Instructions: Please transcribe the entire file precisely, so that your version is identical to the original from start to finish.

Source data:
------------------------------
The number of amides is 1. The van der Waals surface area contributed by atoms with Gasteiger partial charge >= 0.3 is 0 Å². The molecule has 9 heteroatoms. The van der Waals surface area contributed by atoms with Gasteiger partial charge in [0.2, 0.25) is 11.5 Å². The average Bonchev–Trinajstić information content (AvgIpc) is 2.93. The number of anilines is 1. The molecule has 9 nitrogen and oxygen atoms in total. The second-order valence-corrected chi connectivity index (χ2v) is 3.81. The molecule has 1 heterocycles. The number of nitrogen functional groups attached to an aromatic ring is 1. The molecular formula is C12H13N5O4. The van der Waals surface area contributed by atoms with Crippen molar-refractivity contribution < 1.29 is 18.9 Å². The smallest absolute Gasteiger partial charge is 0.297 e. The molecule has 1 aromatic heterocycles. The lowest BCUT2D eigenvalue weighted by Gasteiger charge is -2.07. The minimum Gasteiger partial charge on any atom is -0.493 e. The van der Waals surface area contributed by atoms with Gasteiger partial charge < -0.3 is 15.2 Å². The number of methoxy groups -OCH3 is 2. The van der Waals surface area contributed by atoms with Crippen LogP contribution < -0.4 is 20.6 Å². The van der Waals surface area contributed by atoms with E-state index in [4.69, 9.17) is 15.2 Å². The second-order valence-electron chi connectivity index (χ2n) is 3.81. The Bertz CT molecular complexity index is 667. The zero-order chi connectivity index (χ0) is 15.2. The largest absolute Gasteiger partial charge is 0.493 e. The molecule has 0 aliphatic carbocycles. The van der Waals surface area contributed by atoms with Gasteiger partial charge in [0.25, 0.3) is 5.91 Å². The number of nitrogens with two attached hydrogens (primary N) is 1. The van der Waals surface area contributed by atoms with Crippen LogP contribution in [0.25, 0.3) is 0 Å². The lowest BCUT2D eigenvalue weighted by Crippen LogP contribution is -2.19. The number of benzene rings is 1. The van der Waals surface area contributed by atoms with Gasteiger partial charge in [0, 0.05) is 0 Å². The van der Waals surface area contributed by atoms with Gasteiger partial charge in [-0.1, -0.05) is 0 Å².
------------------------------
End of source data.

The number of amides is 1. The van der Waals surface area contributed by atoms with Gasteiger partial charge >= 0.3 is 0 Å². The molecule has 9 heteroatoms. The van der Waals surface area contributed by atoms with Gasteiger partial charge in [0.2, 0.25) is 11.5 Å². The average Bonchev–Trinajstić information content (AvgIpc) is 2.93. The number of anilines is 1. The molecule has 9 nitrogen and oxygen atoms in total. The second-order valence-corrected chi connectivity index (χ2v) is 3.81. The molecule has 1 heterocycles. The number of nitrogen functional groups attached to an aromatic ring is 1. The molecular formula is C12H13N5O4. The van der Waals surface area contributed by atoms with Crippen molar-refractivity contribution < 1.29 is 18.9 Å². The smallest absolute Gasteiger partial charge is 0.297 e. The molecule has 1 aromatic heterocycles. The lowest BCUT2D eigenvalue weighted by Gasteiger charge is -2.07. The minimum Gasteiger partial charge on any atom is -0.493 e. The van der Waals surface area contributed by atoms with Gasteiger partial charge < -0.3 is 15.2 Å². The number of methoxy groups -OCH3 is 2. The van der Waals surface area contributed by atoms with Crippen LogP contribution < -0.4 is 20.6 Å². The van der Waals surface area contributed by atoms with E-state index in [4.69, 9.17) is 15.2 Å². The second-order valence-electron chi connectivity index (χ2n) is 3.81. The Bertz CT molecular complexity index is 667. The zero-order chi connectivity index (χ0) is 15.2. The largest absolute Gasteiger partial charge is 0.493 e. The molecule has 0 aliphatic carbocycles. The van der Waals surface area contributed by atoms with Gasteiger partial charge in [0.25, 0.3) is 5.91 Å². The number of nitrogens with two attached hydrogens (primary N) is 1. The van der Waals surface area contributed by atoms with Crippen LogP contribution in [0.25, 0.3) is 0 Å². The lowest BCUT2D eigenvalue weighted by Crippen LogP contribution is -2.19. The number of benzene rings is 1. The van der Waals surface area contributed by atoms with Gasteiger partial charge in [0, 0.05) is 0 Å². The van der Waals surface area contributed by atoms with Gasteiger partial charge in [-0.1, -0.05) is 0 Å².